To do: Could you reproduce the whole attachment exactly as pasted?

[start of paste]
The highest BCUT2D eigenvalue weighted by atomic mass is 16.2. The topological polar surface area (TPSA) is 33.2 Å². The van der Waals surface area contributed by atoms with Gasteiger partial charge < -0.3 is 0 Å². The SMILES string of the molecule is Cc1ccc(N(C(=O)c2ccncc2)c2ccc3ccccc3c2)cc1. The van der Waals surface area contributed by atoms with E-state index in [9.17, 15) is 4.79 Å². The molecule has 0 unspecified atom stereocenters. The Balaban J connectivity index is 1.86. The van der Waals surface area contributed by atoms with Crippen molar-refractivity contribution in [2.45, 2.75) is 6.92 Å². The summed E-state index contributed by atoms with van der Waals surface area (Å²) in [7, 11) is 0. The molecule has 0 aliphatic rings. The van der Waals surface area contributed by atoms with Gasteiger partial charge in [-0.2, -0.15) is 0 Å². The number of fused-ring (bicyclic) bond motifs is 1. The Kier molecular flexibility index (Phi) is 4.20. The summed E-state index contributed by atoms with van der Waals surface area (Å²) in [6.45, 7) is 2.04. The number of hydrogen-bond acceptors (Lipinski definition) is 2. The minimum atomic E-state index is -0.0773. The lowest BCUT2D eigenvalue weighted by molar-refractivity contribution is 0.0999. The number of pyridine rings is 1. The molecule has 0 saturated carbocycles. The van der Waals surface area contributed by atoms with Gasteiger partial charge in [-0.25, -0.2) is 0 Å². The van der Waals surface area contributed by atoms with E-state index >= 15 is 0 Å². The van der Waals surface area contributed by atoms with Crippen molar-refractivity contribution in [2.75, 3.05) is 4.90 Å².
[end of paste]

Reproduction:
The highest BCUT2D eigenvalue weighted by atomic mass is 16.2. The topological polar surface area (TPSA) is 33.2 Å². The van der Waals surface area contributed by atoms with Gasteiger partial charge < -0.3 is 0 Å². The SMILES string of the molecule is Cc1ccc(N(C(=O)c2ccncc2)c2ccc3ccccc3c2)cc1. The van der Waals surface area contributed by atoms with E-state index in [9.17, 15) is 4.79 Å². The molecule has 0 unspecified atom stereocenters. The Balaban J connectivity index is 1.86. The van der Waals surface area contributed by atoms with Crippen molar-refractivity contribution in [2.45, 2.75) is 6.92 Å². The summed E-state index contributed by atoms with van der Waals surface area (Å²) in [7, 11) is 0. The molecule has 0 aliphatic rings. The van der Waals surface area contributed by atoms with Gasteiger partial charge in [-0.2, -0.15) is 0 Å². The number of fused-ring (bicyclic) bond motifs is 1. The Kier molecular flexibility index (Phi) is 4.20. The summed E-state index contributed by atoms with van der Waals surface area (Å²) in [6.45, 7) is 2.04. The number of hydrogen-bond acceptors (Lipinski definition) is 2. The minimum atomic E-state index is -0.0773. The lowest BCUT2D eigenvalue weighted by molar-refractivity contribution is 0.0999. The number of pyridine rings is 1. The molecule has 0 saturated carbocycles. The van der Waals surface area contributed by atoms with Gasteiger partial charge in [-0.25, -0.2) is 0 Å². The van der Waals surface area contributed by atoms with E-state index >= 15 is 0 Å². The van der Waals surface area contributed by atoms with Crippen molar-refractivity contribution in [2.75, 3.05) is 4.90 Å².